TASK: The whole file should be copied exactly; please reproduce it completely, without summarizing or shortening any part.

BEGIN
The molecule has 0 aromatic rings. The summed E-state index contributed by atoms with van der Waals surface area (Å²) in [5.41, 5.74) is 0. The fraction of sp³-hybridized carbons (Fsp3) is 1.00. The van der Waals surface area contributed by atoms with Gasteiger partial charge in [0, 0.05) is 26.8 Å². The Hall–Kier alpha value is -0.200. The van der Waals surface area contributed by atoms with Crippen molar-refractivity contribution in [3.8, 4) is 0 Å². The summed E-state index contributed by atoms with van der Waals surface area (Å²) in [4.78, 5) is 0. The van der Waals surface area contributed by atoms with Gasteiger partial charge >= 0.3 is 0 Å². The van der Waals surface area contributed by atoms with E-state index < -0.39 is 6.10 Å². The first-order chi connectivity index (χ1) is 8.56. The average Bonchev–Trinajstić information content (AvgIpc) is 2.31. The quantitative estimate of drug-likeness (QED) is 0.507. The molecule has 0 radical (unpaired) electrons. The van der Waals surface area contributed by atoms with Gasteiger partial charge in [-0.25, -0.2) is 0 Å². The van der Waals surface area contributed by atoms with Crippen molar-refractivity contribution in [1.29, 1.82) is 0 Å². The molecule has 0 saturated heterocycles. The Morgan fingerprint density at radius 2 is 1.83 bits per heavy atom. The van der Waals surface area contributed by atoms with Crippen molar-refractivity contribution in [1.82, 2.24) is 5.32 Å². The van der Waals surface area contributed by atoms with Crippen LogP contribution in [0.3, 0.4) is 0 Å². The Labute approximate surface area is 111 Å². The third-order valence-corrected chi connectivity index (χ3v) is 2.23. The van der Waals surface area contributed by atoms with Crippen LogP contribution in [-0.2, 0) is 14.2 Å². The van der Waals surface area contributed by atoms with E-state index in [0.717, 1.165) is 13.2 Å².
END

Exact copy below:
The molecule has 0 aromatic rings. The summed E-state index contributed by atoms with van der Waals surface area (Å²) in [5.41, 5.74) is 0. The fraction of sp³-hybridized carbons (Fsp3) is 1.00. The van der Waals surface area contributed by atoms with Gasteiger partial charge in [0, 0.05) is 26.8 Å². The Hall–Kier alpha value is -0.200. The van der Waals surface area contributed by atoms with Crippen molar-refractivity contribution in [3.8, 4) is 0 Å². The summed E-state index contributed by atoms with van der Waals surface area (Å²) in [4.78, 5) is 0. The van der Waals surface area contributed by atoms with Gasteiger partial charge >= 0.3 is 0 Å². The van der Waals surface area contributed by atoms with E-state index < -0.39 is 6.10 Å². The first-order chi connectivity index (χ1) is 8.56. The average Bonchev–Trinajstić information content (AvgIpc) is 2.31. The quantitative estimate of drug-likeness (QED) is 0.507. The molecule has 0 radical (unpaired) electrons. The van der Waals surface area contributed by atoms with Gasteiger partial charge in [-0.25, -0.2) is 0 Å². The van der Waals surface area contributed by atoms with Crippen molar-refractivity contribution in [1.29, 1.82) is 0 Å². The molecule has 0 saturated heterocycles. The Morgan fingerprint density at radius 2 is 1.83 bits per heavy atom. The van der Waals surface area contributed by atoms with Crippen molar-refractivity contribution in [1.82, 2.24) is 5.32 Å². The van der Waals surface area contributed by atoms with Crippen LogP contribution in [0.3, 0.4) is 0 Å². The Labute approximate surface area is 111 Å². The third-order valence-corrected chi connectivity index (χ3v) is 2.23. The van der Waals surface area contributed by atoms with Crippen LogP contribution in [-0.2, 0) is 14.2 Å². The van der Waals surface area contributed by atoms with E-state index in [0.717, 1.165) is 13.2 Å².